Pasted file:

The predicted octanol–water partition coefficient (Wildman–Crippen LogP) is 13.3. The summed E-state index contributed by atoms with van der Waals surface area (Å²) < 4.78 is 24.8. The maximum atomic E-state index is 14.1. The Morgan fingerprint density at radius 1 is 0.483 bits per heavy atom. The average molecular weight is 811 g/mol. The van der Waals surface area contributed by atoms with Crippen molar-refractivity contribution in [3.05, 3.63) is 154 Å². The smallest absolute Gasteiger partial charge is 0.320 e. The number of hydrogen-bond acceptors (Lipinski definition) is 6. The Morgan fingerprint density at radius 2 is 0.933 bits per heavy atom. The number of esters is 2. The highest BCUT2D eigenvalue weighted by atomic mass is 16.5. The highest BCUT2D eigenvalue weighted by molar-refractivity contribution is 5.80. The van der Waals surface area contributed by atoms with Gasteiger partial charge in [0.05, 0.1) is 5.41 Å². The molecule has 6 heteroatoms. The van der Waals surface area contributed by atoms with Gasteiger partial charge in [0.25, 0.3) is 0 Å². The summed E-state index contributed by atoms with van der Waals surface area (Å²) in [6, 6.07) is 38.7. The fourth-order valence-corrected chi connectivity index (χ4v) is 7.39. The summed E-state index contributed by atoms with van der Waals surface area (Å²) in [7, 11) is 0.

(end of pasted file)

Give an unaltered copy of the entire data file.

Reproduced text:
The predicted octanol–water partition coefficient (Wildman–Crippen LogP) is 13.3. The summed E-state index contributed by atoms with van der Waals surface area (Å²) < 4.78 is 24.8. The maximum atomic E-state index is 14.1. The Morgan fingerprint density at radius 1 is 0.483 bits per heavy atom. The average molecular weight is 811 g/mol. The van der Waals surface area contributed by atoms with Crippen molar-refractivity contribution in [3.05, 3.63) is 154 Å². The smallest absolute Gasteiger partial charge is 0.320 e. The number of hydrogen-bond acceptors (Lipinski definition) is 6. The Morgan fingerprint density at radius 2 is 0.933 bits per heavy atom. The number of esters is 2. The highest BCUT2D eigenvalue weighted by atomic mass is 16.5. The highest BCUT2D eigenvalue weighted by molar-refractivity contribution is 5.80. The van der Waals surface area contributed by atoms with Gasteiger partial charge in [0.05, 0.1) is 5.41 Å². The molecule has 6 heteroatoms. The van der Waals surface area contributed by atoms with Gasteiger partial charge in [0.25, 0.3) is 0 Å². The summed E-state index contributed by atoms with van der Waals surface area (Å²) in [6, 6.07) is 38.7. The fourth-order valence-corrected chi connectivity index (χ4v) is 7.39. The summed E-state index contributed by atoms with van der Waals surface area (Å²) in [7, 11) is 0.